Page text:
Internet Shakespeare Editions

Author: William Shakespeare
Editor: James D. Mardock
Peer Reviewed

Henry V (Folio 1, 1623)

The Life of Henry the Fift.
875leeches my Boyes, to sucke, to sucke, the very blood to
Boy. And that's but vnwholesome food, they say.
Pist. Touch her soft mouth and march.
Bard. Farwell Hostesse.
880Nim. I cannot kisse, that is the humor of it: but
Pist. Let Huswiferie appeare: keepe close, I thee
Hostesse. Farwell: adieu.
Enter the French King, the Dolphin, the Dukes
of Berry and Britaine.
King. Thus comes the English with full power vpon vs,
And more then carefully it vs concernes,
890To answer Royally in our defences.
Therefore the Dukes of Berry and of Britaine,
Of Brabant and of Orleance, shall make forth,
And you Prince Dolphin, with all swift dispatch
To lyne and new repayre our Townes of Warre
895With men of courage, and with meanes defendant:
For England his approaches makes as fierce,
As Waters to the sucking of a Gulfe.
It fits vs then to be as prouident,
As feare may teach vs, out of late examples
900Left by the fatall and neglected English,
Vpon our fields.
Dolphin. My most redoubted Father,
It is most meet we arme vs 'gainst the Foe:
For Peace it selfe should not so dull a Kingdome,
905(Though War nor no knowne Quarrel were in question)
But that Defences, Musters, Preparations,
Should be maintain'd, assembled, and collected,
As were a Warre in expectation.
Therefore I say, 'tis meet we all goe forth,
910To view the sick and feeble parts of France:
And let vs doe it with no shew of feare,
No, with no more, then if we heard that England
Were busied with a Whitson Morris-dance:
For, my good Liege, shee is so idly King'd,
915Her Scepter so phantastically borne,
By a vaine giddie shallow humorous Youth,
That feare attends her not.
Const. O peace, Prince Dolphin,
You are too much mistaken in this King:
920Question your Grace the late Embassadors,
With what great State he heard their Embassie,
How well supply'd with Noble Councellors,
How modest in exception; and withall,
How terrible in constant resolution:
925And you shall find, his Vanities fore-spent,
Were but the out-side of the Roman Brutus,
Couering Discretion with a Coat of Folly;
As Gardeners doe with Ordure hide those Roots
That shall first spring, and be most delicate.
930Dolphin. Well, 'tis not so, my Lord High Constable.
But though we thinke it so, it is no matter:
In cases of defence, 'tis best to weigh
The Enemie more mightie then he seemes,
So the proportions of defence are fill'd:
935Which of a weake and niggardly proiection,
Doth like a Miser spoyle his Coat, with scanting
A little Cloth.
King. Thinke we King Harry strong:
And Princes, looke you strongly arme to meet him.
940The Kindred of him hath beene flesht vpon vs:

And he is bred out of that bloodie straine,
That haunted vs in our familiar Pathes:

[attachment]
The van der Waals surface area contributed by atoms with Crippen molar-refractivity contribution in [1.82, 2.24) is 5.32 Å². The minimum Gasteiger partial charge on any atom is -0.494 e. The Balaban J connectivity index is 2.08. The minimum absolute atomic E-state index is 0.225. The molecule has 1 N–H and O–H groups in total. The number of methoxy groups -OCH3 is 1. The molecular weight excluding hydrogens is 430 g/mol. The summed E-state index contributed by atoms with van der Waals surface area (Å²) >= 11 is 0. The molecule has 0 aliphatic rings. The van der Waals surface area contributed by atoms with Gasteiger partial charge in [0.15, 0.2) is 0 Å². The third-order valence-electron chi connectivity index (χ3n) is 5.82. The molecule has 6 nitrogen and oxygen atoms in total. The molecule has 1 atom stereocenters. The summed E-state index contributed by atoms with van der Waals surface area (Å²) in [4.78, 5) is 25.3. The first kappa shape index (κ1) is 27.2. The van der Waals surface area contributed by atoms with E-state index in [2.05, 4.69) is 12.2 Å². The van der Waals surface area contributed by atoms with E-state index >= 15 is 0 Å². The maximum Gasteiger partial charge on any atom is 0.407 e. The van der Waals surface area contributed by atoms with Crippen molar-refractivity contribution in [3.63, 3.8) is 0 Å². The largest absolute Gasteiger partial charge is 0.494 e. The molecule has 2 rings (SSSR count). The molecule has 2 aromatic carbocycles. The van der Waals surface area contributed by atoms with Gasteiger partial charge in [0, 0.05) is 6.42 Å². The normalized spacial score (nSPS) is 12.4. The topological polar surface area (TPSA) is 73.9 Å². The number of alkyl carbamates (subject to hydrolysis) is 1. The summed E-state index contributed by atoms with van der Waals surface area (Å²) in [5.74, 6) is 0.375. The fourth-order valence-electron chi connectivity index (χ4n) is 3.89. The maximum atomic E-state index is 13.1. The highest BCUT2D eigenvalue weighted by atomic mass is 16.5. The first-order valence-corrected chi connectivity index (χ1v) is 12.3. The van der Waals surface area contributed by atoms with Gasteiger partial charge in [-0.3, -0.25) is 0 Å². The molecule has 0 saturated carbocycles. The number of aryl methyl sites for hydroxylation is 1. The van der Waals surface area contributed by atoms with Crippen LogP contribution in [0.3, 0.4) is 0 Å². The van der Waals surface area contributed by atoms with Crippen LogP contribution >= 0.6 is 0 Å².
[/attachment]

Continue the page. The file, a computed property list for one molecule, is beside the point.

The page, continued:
Witnesse our too much memorable shame,
When Cressy Battell fatally was strucke,
945And all our Princes captiu'd, by the hand
Of that black Name, Edward, black Prince of Wales:
Whiles that his Mountaine Sire, on Mountaine standing
Vp in the Ayre, crown'd with the Golden Sunne,
Saw his Heroicall Seed, and smil'd to see him
950Mangle the Worke of Nature, and deface
The Patternes, that by God and by French Fathers
Had twentie yeeres been made. This is a Stem
Of that Victorious Stock: and let vs feare
The Natiue mightinesse and fate of him.
Enter a Messenger.
Mess. Embassadors from Harry King of England,
Doe craue admittance to your Maiestie.
King. Weele giue them present audience.
Goe, and bring them.
960You see this Chase is hotly followed, friends.
Dolphin. Turne head, and stop pursuit: for coward Dogs
Most spend their mouths, whē what they seem to threaten
Runs farre before them. Good my Soueraigne
Take vp the English short, and let them know
965Of what a Monarchie you are the Head:
Selfe-loue, my Liege, is not so vile a sinne,
As selfe-neglecting.
Enter Exeter.
King. From our Brother of England?
970Exe. From him, and thus he greets your Maiestie:
He wills you in the Name of God Almightie,
That you deuest your selfe, and lay apart
The borrowed Glories, that by gift of Heauen,
By Law of Nature, and of Nations, longs
975To him and to his Heires, namely the Crowne,
And all wide-stretched Honors, that pertaine
By Custome, and the Ordinance of Times,
Vnto the Crowne of France: that you may know
'Tis no sinister, nor no awk-ward Clayme,
980Pickt from the worme-holes of long-vanisht dayes,
Nor from the dust of old Obliuion rakt,
He sends you this most memorable Lyne,
In euery Branch truly demonstratiue;
Willing you ouer-looke this Pedigree:
985And when you find him euenly deriu'd
From his most fam'd, of famous Ancestors,
Edward the third; he bids you then resigne
Your Crowne and Kingdome, indirectly held
From him, the Natiue and true Challenger.
990King. Or else what followes?
Exe. Bloody constraint: for if you hide the Crowne
Euen in your hearts, there will he rake for it.
Therefore in fierce Tempest is he comming,
In Thunder and in Earth-quake, like a Ioue:
995That if requiring faile, he will compell.
And bids you, in the Bowels of the Lord,
Deliuer vp the Crowne, and to take mercie
On the poore Soules, for whom this hungry Warre
Opens his vastie Iawes: and on your head
1000Turning the Widdowes Teares, the Orphans Cryes,
The dead-mens Blood, the priuy Maidens Groanes,
For Husbands, Fathers, and betrothed Louers,
That shall be swallowed in this Controuersie.
This is his Clayme, his Threatning, and my Message:
1005Vnlesse the Dolphin be in presence here;
To whom expressely I bring greeting to.
King. For